Tax Tips for Filing in Multiple States

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Most Americans don’t have to worry about filing taxes in two or more states. But, if you’re not aware that this is even a possibility, you might get tripped up one year when a state hits you with late fees and penalties for not paying what you owe.

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Even if you’re aware that multiple-state taxation is possible, the details of understanding what you owe and how to file can get a bit complicated. Although you should always consult a tax advisor if you find yourself in this situation, here’s a quick look at the basics you’ll need to know if you have to file taxes in two or more states.

Also check out seven secrets from tax preparers to help reduce your tax bill.

Reasons You Might Have To File in Multiple States

The general rule is that you’ll have to file a tax return in any state where you receive any type of income. For example, if you move from one state to another, you’ll likely earn income in one state during the first part of the year and in a second state during the remainder of the year. This could necessitate the filing of two state tax returns.

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The same is true if you travel for work and earn money in another state before returning to your home income base.

One example which can get a bit confusing is if you commute across state lines to your job before coming home in the evening. You might owe taxes only in your nonresident state, but you still might have to file a return in your home state. This is a scenario in which you’ll definitely want to consult with a tax expert.

Some taxpayers earn all of their primary income in their home state but also have income-generating properties in other states. Even if they never (or rarely) leave their state of residence, they’ll still have to file tax returns in whichever states they earn income, even if it is investment income. 

Which Type of Return Do You Have To File?

Typically, you’ll file a resident tax return in your state of residence and a nonresident return in any state where you earn income. Each state has rules for defining who is a resident and who is not, so you’ll have to check.

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One of the most common requirements is residency of at least 183 days per year. However, this can vary significantly from state to state.

Note that certain legal agreements can eliminate the need to file nonresident tax returns, even if you earn income away from your state of residence. This is because the federal government won’t allow your money to be taxed by more than one state.

Recognizing the burden that taxpayers must face when filing multiple state returns, a number of states have created reciprocity agreements to reduce these filing requirements. If you earn money in a state that has a reciprocity agreement with your home state, you won’t have to file taxes in the second state — you’ll simply pay your home state. You also won’t have to worry about the second state withholding money for taxes from your paycheck.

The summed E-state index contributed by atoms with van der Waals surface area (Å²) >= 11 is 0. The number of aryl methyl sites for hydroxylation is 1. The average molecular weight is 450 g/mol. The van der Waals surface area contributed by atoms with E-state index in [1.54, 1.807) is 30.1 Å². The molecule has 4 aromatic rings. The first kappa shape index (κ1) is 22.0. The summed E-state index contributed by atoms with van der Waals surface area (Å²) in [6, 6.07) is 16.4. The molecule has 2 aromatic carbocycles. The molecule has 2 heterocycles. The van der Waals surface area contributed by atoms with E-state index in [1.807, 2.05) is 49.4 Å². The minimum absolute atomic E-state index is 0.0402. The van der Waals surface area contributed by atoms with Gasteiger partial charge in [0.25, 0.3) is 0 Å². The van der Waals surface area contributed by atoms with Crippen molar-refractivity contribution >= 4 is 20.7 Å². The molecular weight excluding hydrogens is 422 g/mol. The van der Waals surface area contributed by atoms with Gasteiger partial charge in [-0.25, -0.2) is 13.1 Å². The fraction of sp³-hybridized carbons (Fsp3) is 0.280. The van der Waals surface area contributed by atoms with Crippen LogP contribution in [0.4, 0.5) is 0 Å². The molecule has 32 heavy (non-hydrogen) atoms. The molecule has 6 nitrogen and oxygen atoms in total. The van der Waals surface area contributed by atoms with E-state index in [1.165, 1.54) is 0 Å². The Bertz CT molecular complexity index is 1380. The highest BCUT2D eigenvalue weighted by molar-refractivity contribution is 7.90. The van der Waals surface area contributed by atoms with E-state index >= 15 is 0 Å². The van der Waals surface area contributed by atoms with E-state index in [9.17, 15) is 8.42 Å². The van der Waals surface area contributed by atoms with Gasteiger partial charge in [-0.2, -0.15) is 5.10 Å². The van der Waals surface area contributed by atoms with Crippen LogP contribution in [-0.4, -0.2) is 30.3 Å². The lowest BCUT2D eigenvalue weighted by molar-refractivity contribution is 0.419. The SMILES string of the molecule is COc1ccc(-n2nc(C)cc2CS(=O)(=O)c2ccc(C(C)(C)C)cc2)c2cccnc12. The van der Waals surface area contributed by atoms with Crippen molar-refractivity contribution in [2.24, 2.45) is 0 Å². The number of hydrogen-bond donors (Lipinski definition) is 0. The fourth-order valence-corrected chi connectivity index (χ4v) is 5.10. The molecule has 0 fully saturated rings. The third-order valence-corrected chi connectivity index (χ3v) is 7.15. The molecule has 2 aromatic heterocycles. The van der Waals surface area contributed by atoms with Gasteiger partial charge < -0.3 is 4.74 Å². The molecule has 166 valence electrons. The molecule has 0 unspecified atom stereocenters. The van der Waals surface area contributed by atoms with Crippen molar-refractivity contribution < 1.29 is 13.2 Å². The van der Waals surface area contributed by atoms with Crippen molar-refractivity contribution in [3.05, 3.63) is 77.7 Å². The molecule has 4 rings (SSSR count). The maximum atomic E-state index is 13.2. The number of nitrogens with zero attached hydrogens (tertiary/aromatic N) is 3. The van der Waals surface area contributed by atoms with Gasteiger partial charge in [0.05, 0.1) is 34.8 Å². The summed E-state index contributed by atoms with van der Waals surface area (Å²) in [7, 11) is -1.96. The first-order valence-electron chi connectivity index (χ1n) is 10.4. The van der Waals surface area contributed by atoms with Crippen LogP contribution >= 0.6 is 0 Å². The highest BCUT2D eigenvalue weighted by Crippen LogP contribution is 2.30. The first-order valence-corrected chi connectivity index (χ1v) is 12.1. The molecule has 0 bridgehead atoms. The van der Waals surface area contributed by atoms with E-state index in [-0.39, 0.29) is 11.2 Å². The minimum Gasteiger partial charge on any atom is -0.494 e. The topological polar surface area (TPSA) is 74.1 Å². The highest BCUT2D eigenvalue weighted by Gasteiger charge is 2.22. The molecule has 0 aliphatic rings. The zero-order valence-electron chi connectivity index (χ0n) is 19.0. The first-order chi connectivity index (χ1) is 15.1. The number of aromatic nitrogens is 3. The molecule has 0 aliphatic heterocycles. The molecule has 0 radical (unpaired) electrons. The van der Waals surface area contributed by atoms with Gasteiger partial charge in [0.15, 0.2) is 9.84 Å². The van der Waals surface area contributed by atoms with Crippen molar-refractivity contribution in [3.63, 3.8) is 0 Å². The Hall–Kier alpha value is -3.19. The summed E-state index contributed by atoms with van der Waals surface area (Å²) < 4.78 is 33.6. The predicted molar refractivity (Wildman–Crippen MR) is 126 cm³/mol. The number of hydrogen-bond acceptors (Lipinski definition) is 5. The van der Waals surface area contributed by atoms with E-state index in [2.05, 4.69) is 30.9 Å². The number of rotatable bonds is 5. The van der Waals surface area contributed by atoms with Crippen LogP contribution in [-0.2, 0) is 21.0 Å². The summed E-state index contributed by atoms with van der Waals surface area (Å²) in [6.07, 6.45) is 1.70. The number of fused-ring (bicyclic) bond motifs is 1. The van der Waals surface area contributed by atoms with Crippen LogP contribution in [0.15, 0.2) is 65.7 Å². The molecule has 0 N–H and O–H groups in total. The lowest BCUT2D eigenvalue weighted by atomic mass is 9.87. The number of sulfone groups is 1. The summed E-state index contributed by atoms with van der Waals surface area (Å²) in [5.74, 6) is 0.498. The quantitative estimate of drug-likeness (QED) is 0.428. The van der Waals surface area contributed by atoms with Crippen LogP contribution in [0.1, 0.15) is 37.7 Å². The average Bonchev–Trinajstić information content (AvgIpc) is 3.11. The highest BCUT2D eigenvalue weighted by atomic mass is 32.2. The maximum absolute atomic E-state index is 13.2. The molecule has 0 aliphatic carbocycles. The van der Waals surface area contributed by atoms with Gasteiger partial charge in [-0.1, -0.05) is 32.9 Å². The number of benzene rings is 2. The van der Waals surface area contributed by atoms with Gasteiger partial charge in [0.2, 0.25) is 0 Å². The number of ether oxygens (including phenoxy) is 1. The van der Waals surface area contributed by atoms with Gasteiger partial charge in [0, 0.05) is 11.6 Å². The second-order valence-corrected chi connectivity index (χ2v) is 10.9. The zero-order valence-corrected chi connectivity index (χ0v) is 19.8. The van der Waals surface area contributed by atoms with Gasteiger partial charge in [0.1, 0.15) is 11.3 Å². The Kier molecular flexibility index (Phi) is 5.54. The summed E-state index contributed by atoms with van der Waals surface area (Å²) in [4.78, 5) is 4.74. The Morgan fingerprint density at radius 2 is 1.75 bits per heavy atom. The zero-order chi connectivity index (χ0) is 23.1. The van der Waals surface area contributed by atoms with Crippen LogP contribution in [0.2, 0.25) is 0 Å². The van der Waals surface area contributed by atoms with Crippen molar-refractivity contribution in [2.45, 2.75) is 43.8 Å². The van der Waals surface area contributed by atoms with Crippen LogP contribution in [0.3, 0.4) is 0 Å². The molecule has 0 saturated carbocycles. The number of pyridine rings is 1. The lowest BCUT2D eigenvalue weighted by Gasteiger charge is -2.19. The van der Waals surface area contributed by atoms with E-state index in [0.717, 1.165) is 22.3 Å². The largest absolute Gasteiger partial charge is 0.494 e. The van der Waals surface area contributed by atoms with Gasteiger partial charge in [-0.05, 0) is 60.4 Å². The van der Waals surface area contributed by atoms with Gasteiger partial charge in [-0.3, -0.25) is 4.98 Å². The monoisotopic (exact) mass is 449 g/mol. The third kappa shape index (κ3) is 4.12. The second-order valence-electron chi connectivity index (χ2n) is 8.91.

Even with these agreements in place, however, you might have to take the step of withholding extra money from your paycheck in your state of residence, or even make quarterly estimated payments. 

How Should You File Multiple State Tax Returns? 

If you’re filing tax returns in multiple states, you should always complete your nonresident tax return first. This way, you can determine the tax liability you have in your nonresident state. This number is important because when you later complete your resident tax return, you’ll usually be able to claim a credit for payments made in the nonresident state. If you don’t calculate this number first, you won’t know how much to claim back from your state of residence.

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Bear in mind, however, that not all states have reciprocity laws, and you might actually have to pay taxes in both states. To ensure your compliance, consult with your tax advisor and/or state taxing authorities.

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About the Author

After earning a B.A. in English with a Specialization in Business from UCLA, John Csiszar worked in the financial services industry as a registered representative for 18 years. Along the way, Csiszar earned both Certified Financial Planner and Registered Investment Adviser designations, in addition to being licensed as a life agent, while working for both a major Wall Street wirehouse and for his own investment advisory firm. During his time as an advisor, Csiszar managed over $100 million in client assets while providing individualized investment plans for hundreds of clients.
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